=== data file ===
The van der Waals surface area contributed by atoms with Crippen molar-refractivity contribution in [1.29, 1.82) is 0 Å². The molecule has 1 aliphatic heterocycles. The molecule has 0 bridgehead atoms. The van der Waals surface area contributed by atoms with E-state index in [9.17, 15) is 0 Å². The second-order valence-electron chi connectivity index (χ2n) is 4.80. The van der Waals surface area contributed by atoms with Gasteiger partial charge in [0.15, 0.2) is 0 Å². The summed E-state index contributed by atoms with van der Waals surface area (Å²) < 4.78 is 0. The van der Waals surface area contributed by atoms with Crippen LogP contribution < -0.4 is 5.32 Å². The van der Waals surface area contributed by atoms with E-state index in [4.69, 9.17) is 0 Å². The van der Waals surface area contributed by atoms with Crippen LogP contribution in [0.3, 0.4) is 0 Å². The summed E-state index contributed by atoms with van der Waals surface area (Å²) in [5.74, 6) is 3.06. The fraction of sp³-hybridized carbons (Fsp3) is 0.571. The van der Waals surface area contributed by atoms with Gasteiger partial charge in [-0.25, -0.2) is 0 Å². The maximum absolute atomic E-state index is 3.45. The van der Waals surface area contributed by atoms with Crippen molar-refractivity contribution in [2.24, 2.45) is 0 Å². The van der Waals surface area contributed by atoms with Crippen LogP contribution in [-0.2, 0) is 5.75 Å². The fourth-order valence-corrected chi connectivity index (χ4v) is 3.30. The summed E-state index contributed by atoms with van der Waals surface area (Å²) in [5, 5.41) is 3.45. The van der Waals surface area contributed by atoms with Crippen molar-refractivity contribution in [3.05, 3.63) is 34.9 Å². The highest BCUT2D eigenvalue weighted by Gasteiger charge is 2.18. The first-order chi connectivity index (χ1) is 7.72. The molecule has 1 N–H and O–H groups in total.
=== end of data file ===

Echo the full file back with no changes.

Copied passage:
The van der Waals surface area contributed by atoms with Crippen molar-refractivity contribution in [1.29, 1.82) is 0 Å². The molecule has 1 aliphatic heterocycles. The molecule has 0 bridgehead atoms. The van der Waals surface area contributed by atoms with E-state index in [9.17, 15) is 0 Å². The second-order valence-electron chi connectivity index (χ2n) is 4.80. The van der Waals surface area contributed by atoms with Gasteiger partial charge in [0.15, 0.2) is 0 Å². The summed E-state index contributed by atoms with van der Waals surface area (Å²) < 4.78 is 0. The van der Waals surface area contributed by atoms with Crippen LogP contribution < -0.4 is 5.32 Å². The van der Waals surface area contributed by atoms with E-state index in [4.69, 9.17) is 0 Å². The van der Waals surface area contributed by atoms with Crippen LogP contribution in [0.3, 0.4) is 0 Å². The summed E-state index contributed by atoms with van der Waals surface area (Å²) in [5.74, 6) is 3.06. The fraction of sp³-hybridized carbons (Fsp3) is 0.571. The van der Waals surface area contributed by atoms with Gasteiger partial charge in [-0.25, -0.2) is 0 Å². The maximum absolute atomic E-state index is 3.45. The van der Waals surface area contributed by atoms with Crippen molar-refractivity contribution in [2.24, 2.45) is 0 Å². The van der Waals surface area contributed by atoms with Crippen LogP contribution in [-0.2, 0) is 5.75 Å². The fourth-order valence-corrected chi connectivity index (χ4v) is 3.30. The summed E-state index contributed by atoms with van der Waals surface area (Å²) in [5, 5.41) is 3.45. The van der Waals surface area contributed by atoms with Crippen molar-refractivity contribution in [3.05, 3.63) is 34.9 Å². The highest BCUT2D eigenvalue weighted by Gasteiger charge is 2.18. The first-order chi connectivity index (χ1) is 7.72. The molecule has 1 N–H and O–H groups in total.